For a whole year, Levi van Veluw has worked on The Relativity of Matter, an all-encompassing freestanding installation, to be placed in a building, a museum or an exhibition space. Once the doors close, the visitor enters into a maze of corridors, doors, atmospheres, perspectives and colours that challenge him in a sensory manner. In Marres House for Contemporary Culture, NL, the first location where it is shown, an area of 350m2 is transformed into an unrecognizable and atmospheric dreamscape.
The installation contains many of the elements that populated van Veluw’s previous works and also marks a shift in the work, which has evolved from a formal and material research into an exploration of the dark themes of fear, loneliness and loss of control. With The Relativity of Matter, van Veluw presents an all-encompassing scenographic experience that immerses the visitor in a world of disparate forms of expression.
The Relativity of Matter is a movable installation. At Marres, it is adapted to the shape of the 18th-century house, but in the next locations it can be equally well adapted to contemporary exhibition spaces, or classical museum galleries.
IN THE PRESS
What there is to say, is that this reveals a very impressive level of artistry, that The Relativity of Matter is among the best there is to see this year in the Netherlands, and that I was stunned by its sheer vigour. De Groene Amsterdammer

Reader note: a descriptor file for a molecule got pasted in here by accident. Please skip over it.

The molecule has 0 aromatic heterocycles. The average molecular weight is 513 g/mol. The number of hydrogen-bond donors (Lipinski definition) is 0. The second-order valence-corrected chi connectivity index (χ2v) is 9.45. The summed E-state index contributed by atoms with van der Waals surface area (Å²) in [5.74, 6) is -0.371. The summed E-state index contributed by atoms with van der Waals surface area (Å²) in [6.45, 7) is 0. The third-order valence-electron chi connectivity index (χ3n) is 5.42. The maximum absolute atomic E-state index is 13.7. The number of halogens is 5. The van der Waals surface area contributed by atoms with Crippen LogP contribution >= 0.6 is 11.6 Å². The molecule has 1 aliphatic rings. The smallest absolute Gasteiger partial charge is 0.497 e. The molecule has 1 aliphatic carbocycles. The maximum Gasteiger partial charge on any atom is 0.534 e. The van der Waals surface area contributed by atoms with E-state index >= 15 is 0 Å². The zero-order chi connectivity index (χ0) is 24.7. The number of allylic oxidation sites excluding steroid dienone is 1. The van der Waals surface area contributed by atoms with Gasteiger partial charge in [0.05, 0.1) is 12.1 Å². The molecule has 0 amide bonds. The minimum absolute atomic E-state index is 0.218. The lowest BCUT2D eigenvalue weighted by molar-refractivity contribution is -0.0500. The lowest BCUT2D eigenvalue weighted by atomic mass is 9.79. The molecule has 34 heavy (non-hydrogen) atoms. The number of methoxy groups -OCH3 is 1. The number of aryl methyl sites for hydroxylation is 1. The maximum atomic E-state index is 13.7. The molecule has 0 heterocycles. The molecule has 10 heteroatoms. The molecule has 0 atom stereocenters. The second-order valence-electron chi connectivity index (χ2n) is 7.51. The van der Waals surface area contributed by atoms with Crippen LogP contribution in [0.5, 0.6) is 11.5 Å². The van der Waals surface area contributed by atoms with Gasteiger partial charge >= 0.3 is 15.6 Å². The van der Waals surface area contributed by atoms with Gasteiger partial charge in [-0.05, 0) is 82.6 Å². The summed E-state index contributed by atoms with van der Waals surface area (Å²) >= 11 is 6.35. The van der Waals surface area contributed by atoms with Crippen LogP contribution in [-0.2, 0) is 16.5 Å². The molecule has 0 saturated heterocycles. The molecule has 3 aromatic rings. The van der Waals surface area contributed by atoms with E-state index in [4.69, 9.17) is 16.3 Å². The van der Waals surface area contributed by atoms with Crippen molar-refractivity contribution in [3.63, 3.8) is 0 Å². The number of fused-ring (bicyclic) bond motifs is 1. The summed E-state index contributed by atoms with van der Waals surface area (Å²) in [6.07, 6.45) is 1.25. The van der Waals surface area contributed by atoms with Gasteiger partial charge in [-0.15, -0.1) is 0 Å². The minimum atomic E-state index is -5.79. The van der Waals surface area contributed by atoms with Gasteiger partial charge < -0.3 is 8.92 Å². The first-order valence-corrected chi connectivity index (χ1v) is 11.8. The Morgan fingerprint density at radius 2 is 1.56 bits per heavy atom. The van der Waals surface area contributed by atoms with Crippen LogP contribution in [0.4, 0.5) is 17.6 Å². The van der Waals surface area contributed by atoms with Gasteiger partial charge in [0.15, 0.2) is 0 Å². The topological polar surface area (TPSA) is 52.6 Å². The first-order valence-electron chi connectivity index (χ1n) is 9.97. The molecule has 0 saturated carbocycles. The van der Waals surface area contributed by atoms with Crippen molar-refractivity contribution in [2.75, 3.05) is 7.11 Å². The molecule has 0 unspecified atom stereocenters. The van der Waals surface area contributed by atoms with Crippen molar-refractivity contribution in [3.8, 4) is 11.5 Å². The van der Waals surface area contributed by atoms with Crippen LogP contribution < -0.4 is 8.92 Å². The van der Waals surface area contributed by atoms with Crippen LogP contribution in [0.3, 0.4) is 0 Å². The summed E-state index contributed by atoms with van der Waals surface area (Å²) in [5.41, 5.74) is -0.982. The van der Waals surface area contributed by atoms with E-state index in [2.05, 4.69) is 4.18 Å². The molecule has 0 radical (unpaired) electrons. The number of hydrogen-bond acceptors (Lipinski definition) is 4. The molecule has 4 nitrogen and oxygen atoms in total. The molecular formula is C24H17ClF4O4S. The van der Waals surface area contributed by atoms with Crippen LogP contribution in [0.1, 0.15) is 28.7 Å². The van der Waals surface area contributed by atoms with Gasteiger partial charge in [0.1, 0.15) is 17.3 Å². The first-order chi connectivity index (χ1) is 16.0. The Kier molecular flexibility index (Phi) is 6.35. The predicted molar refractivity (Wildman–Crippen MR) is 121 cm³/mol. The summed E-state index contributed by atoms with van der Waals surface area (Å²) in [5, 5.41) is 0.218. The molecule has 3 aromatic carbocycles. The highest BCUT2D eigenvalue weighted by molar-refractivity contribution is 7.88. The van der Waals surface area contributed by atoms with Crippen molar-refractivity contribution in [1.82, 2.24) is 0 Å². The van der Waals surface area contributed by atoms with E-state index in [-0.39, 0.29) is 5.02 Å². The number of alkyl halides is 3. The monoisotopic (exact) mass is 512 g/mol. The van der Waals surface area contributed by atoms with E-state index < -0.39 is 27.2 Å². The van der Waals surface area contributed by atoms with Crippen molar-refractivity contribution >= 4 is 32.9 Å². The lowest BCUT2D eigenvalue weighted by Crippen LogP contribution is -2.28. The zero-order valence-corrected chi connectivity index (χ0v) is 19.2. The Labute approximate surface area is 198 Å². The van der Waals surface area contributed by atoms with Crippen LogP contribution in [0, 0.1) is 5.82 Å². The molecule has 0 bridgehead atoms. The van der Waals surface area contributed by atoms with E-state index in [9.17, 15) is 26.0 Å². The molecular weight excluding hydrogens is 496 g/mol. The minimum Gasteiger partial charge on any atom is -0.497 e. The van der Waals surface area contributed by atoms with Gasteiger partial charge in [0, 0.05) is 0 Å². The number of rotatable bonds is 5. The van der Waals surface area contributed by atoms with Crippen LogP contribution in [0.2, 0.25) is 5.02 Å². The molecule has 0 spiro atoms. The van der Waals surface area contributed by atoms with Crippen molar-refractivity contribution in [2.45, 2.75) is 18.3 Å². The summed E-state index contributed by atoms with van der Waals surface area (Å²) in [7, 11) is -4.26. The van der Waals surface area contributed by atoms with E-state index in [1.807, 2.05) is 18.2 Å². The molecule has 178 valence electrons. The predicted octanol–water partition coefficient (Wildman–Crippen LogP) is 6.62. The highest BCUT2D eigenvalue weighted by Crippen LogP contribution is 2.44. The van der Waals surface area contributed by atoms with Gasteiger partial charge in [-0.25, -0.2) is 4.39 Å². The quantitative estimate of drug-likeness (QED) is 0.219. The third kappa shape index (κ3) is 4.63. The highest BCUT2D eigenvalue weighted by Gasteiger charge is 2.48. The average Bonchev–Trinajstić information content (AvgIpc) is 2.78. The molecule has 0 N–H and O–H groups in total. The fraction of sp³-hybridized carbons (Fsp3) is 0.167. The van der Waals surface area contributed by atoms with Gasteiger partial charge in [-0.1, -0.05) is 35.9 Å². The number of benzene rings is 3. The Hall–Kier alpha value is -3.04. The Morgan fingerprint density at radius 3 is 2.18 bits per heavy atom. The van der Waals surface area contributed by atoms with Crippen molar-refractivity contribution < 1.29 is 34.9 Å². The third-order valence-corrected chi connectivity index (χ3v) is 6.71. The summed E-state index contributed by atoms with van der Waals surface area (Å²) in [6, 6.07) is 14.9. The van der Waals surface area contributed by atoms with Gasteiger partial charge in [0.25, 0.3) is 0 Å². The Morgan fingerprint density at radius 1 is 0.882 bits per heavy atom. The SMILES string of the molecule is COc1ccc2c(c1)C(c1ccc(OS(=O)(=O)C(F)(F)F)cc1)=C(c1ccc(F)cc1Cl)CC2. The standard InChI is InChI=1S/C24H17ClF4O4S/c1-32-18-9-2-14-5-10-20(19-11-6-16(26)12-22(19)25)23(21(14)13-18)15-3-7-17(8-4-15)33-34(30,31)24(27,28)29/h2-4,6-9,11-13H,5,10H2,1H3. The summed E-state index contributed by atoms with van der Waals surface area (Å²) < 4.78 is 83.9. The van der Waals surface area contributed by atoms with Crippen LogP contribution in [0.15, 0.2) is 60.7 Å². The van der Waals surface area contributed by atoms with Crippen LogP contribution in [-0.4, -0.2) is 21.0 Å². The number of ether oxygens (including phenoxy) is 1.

The dark paint that covers everything in this entirely deserted universe is dusty and dull as if moon dust had settled on everything. Even if it cannot be otherworldly, with the desk and the cupboards and all, this is a very different universe, far removed from any reality, time or space. H-Art Magazine
Somewhere in the icy silence an air supply system can be heard, so quietly that it can be confused with the echo of your own bloodstream. An alienating force emanates from the room; the rhythm of all those bits of coal arranged on the shelves makes for an amazing image. Metropolis M
Once inside, the surprise is overwhelming. Van Veluw has remodelled the whole interior to his linking by turning it into a labyrinth of darkened hallways and dark rooms. Column Volkskrant
The spaces are somewhat reminiscent of abandoned movie sets. It is exciting to look around and the longer you stay, the more you get the feeling that you are hallucinating. De Telegraaf
The artist steps into a room that is covered from floor to ceiling with cabinets that have floating balls in them. The space is iridescent blue and his voice immediately changes into that of a robot – an unintended acoustic side effect of this total coverage. Reportage Volkskrant
Read here an interview with Levi van Veluw by Valentijn Byvanck (director Marres House for Contemporary Culture)
Watch video inside the installation
Watch virtual walkthrough